The fluxes of energy and momentum over the Arctic sea ice covered ocean arestrongly influenced by the various sources of surface inhomogeneity. The firsttype of inhomogeneity concerns the existance of open water within theice covered regions. It occurs e.g., in the marginal sea ice zones and very often even in the inner Arctic regions in form of ice free leads and polynjas.During winter, the large differences between the near-surface air temperatureand the surface temperature of open water cause very strong heat fluxes fromthe ocean to the atmosphere. The second type of inhomogeneity concerns the surface topography. Roughness elements like ridges and floe edges are distributed irregularly, and they have a large influence on the near-surface transport of momentum from the atmospheric boundary layer (ABL) to sea ice.Investigations of the effect of the various sources of inhomogeneityon the Arctic ABL have been carried out in a subproject of the German contribution to the international ACSYS project. A nonhydrostatic mesoscale model (METRAS), mainly developed at the university of Hamburg in cooperation with AWI, was applied to several scenarios differingby the sea ice concentration, by the roughness of sea ice, and by themeteorological forcing. For a realistic representation of the effects ofinhomogeneity, new parameterizations of the surface roughness, suitablefor models of different scales, and of convection over leads for microscalemodels have been developed and applied to the model METRAS. It is shown bythe model runs that the Arctic ABL is significantly influenced by both typesof surface inhomogeneities and that they should be accountedfor in regional and large scale models.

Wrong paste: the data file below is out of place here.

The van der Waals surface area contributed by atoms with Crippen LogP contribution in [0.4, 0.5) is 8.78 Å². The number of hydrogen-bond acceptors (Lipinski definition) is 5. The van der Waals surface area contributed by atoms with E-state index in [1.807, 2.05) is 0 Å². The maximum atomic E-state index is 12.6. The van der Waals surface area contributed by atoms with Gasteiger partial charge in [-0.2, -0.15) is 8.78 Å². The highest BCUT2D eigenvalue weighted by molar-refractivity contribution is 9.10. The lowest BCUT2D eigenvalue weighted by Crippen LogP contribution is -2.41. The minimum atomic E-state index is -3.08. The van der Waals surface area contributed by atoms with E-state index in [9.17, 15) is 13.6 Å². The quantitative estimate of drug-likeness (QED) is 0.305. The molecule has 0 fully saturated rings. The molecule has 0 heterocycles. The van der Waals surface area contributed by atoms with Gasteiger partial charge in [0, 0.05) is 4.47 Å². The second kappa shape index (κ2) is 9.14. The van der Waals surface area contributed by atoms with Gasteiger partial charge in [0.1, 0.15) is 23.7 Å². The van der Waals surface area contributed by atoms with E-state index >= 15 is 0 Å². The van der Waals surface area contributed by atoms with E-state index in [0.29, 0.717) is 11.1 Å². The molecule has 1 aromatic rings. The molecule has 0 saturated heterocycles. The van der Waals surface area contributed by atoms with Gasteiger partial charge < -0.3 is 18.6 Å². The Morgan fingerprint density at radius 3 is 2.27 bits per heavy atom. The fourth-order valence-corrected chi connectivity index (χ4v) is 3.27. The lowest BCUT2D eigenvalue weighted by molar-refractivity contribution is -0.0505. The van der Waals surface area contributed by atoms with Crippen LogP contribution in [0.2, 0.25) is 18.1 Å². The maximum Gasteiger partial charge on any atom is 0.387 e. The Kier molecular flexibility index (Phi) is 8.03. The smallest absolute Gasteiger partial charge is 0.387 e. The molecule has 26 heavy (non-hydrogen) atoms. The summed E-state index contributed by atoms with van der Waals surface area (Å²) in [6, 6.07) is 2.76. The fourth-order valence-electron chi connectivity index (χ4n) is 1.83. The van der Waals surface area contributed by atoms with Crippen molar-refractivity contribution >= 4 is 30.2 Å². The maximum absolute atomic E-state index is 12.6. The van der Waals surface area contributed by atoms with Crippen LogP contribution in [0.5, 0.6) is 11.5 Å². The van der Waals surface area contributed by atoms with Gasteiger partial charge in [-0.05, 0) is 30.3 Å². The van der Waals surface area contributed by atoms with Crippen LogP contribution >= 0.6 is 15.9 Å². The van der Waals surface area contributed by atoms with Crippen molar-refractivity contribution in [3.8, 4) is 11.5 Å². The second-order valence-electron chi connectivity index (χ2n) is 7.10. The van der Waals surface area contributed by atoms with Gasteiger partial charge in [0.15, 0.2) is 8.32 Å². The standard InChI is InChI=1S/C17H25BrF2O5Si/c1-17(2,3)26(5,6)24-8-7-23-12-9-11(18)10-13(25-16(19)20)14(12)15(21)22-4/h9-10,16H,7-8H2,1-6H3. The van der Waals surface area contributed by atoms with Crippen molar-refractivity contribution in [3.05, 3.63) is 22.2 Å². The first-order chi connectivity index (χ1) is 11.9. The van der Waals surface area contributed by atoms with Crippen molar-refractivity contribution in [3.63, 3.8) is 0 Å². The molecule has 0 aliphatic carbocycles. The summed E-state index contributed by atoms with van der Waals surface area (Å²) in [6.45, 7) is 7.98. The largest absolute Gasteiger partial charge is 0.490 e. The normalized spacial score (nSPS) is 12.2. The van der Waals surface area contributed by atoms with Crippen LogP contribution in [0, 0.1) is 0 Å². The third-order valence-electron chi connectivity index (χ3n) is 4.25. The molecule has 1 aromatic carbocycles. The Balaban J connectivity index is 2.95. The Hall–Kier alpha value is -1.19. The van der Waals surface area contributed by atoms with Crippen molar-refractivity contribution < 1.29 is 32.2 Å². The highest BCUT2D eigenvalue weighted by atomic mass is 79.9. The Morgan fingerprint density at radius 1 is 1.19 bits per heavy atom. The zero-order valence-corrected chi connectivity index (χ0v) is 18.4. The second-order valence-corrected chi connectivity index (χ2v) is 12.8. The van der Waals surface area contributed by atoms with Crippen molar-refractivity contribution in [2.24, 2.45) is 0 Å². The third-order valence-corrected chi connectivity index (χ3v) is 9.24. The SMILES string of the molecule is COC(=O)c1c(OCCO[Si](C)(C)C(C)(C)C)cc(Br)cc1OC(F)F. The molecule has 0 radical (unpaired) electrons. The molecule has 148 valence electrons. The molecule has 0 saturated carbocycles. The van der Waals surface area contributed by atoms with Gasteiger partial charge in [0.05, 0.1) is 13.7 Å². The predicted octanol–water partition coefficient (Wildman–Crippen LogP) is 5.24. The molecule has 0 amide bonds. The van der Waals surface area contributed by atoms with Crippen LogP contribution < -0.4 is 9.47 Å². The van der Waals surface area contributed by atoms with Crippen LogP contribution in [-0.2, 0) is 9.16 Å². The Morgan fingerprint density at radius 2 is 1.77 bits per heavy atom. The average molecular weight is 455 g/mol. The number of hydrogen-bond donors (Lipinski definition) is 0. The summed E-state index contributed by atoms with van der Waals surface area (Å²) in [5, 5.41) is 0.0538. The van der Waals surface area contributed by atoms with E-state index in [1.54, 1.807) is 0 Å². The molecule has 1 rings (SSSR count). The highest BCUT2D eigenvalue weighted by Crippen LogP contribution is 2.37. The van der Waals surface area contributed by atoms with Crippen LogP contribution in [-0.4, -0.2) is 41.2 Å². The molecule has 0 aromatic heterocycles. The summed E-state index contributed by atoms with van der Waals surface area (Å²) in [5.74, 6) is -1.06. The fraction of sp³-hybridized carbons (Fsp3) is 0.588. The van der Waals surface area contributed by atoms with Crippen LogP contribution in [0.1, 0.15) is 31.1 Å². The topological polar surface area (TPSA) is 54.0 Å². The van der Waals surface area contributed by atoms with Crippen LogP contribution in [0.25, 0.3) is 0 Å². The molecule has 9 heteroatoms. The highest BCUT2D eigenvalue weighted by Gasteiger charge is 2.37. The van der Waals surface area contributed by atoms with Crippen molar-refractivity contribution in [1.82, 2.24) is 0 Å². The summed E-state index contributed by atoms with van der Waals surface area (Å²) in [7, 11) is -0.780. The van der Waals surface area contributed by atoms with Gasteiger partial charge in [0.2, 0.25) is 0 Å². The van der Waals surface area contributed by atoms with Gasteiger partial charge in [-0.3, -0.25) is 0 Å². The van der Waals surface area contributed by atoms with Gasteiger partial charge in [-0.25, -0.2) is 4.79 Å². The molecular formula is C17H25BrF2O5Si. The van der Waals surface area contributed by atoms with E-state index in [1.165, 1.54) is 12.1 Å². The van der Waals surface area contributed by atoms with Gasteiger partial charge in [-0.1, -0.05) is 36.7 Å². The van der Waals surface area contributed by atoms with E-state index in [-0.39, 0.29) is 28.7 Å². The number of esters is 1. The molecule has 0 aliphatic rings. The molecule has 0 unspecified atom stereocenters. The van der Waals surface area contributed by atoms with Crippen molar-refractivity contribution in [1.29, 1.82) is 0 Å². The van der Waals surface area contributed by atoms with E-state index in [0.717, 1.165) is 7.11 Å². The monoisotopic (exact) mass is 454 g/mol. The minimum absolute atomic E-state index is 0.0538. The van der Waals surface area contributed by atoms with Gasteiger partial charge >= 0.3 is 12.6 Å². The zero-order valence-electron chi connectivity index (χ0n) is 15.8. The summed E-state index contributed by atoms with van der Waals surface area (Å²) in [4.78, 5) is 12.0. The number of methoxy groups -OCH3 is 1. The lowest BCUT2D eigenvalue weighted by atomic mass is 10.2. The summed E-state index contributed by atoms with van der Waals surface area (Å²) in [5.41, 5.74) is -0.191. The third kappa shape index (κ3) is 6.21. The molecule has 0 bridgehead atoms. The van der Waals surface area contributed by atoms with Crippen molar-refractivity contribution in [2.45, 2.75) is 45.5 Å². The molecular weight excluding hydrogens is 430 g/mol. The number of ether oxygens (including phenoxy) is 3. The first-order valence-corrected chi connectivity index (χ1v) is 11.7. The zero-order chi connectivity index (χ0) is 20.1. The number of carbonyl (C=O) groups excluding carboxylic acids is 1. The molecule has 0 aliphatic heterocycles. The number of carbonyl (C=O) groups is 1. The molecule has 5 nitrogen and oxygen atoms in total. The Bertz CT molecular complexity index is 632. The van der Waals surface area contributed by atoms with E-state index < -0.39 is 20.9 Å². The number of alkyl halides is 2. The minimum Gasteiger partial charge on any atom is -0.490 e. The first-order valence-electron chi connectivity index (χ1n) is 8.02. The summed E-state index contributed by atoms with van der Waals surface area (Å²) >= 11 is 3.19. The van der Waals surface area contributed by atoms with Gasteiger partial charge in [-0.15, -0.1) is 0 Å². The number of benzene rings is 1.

Helmholtz Research Programs > MARCOPOLI (2004-2008) > POL1-Processes and interactions in the polar climate system